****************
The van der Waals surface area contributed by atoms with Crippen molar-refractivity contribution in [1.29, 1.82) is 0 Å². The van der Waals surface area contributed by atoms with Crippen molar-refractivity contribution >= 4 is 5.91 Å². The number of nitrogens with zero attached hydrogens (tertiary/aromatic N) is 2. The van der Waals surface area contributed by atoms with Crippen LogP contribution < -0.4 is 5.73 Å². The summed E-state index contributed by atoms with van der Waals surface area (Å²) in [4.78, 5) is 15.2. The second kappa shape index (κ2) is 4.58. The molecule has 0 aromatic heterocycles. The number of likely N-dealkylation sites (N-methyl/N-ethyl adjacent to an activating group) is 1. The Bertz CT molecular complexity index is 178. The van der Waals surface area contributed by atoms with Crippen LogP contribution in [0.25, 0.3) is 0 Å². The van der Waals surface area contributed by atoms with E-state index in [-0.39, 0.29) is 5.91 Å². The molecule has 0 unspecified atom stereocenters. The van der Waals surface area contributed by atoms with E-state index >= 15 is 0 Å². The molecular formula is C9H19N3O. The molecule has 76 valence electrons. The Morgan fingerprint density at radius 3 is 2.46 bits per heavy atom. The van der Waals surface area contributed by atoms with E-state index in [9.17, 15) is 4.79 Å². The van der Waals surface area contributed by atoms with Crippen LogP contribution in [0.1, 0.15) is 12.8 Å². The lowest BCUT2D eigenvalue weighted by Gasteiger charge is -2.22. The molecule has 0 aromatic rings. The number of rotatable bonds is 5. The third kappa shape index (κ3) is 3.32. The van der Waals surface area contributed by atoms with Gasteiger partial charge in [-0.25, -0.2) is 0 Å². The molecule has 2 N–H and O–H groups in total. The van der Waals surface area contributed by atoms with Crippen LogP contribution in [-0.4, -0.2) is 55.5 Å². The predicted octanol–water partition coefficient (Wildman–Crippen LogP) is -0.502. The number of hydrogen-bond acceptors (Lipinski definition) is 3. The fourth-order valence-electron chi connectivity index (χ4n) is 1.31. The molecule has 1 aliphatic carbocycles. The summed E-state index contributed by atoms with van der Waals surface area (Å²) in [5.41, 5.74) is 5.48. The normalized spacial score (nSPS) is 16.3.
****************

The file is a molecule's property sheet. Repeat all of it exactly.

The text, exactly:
The van der Waals surface area contributed by atoms with Crippen molar-refractivity contribution in [1.29, 1.82) is 0 Å². The van der Waals surface area contributed by atoms with Crippen molar-refractivity contribution >= 4 is 5.91 Å². The number of nitrogens with zero attached hydrogens (tertiary/aromatic N) is 2. The van der Waals surface area contributed by atoms with Crippen LogP contribution < -0.4 is 5.73 Å². The summed E-state index contributed by atoms with van der Waals surface area (Å²) in [4.78, 5) is 15.2. The second kappa shape index (κ2) is 4.58. The molecule has 0 aromatic heterocycles. The number of likely N-dealkylation sites (N-methyl/N-ethyl adjacent to an activating group) is 1. The Bertz CT molecular complexity index is 178. The van der Waals surface area contributed by atoms with Crippen LogP contribution in [0.25, 0.3) is 0 Å². The van der Waals surface area contributed by atoms with E-state index in [-0.39, 0.29) is 5.91 Å². The molecule has 0 unspecified atom stereocenters. The van der Waals surface area contributed by atoms with E-state index >= 15 is 0 Å². The molecular formula is C9H19N3O. The molecule has 76 valence electrons. The Morgan fingerprint density at radius 3 is 2.46 bits per heavy atom. The van der Waals surface area contributed by atoms with E-state index in [9.17, 15) is 4.79 Å². The van der Waals surface area contributed by atoms with Crippen LogP contribution in [0.1, 0.15) is 12.8 Å². The lowest BCUT2D eigenvalue weighted by Gasteiger charge is -2.22. The molecule has 0 aromatic rings. The number of rotatable bonds is 5. The third kappa shape index (κ3) is 3.32. The van der Waals surface area contributed by atoms with Gasteiger partial charge in [-0.25, -0.2) is 0 Å². The molecule has 2 N–H and O–H groups in total. The van der Waals surface area contributed by atoms with Crippen LogP contribution in [-0.4, -0.2) is 55.5 Å². The predicted octanol–water partition coefficient (Wildman–Crippen LogP) is -0.502. The number of hydrogen-bond acceptors (Lipinski definition) is 3. The fourth-order valence-electron chi connectivity index (χ4n) is 1.31. The molecule has 1 aliphatic carbocycles. The summed E-state index contributed by atoms with van der Waals surface area (Å²) in [5.41, 5.74) is 5.48. The normalized spacial score (nSPS) is 16.3.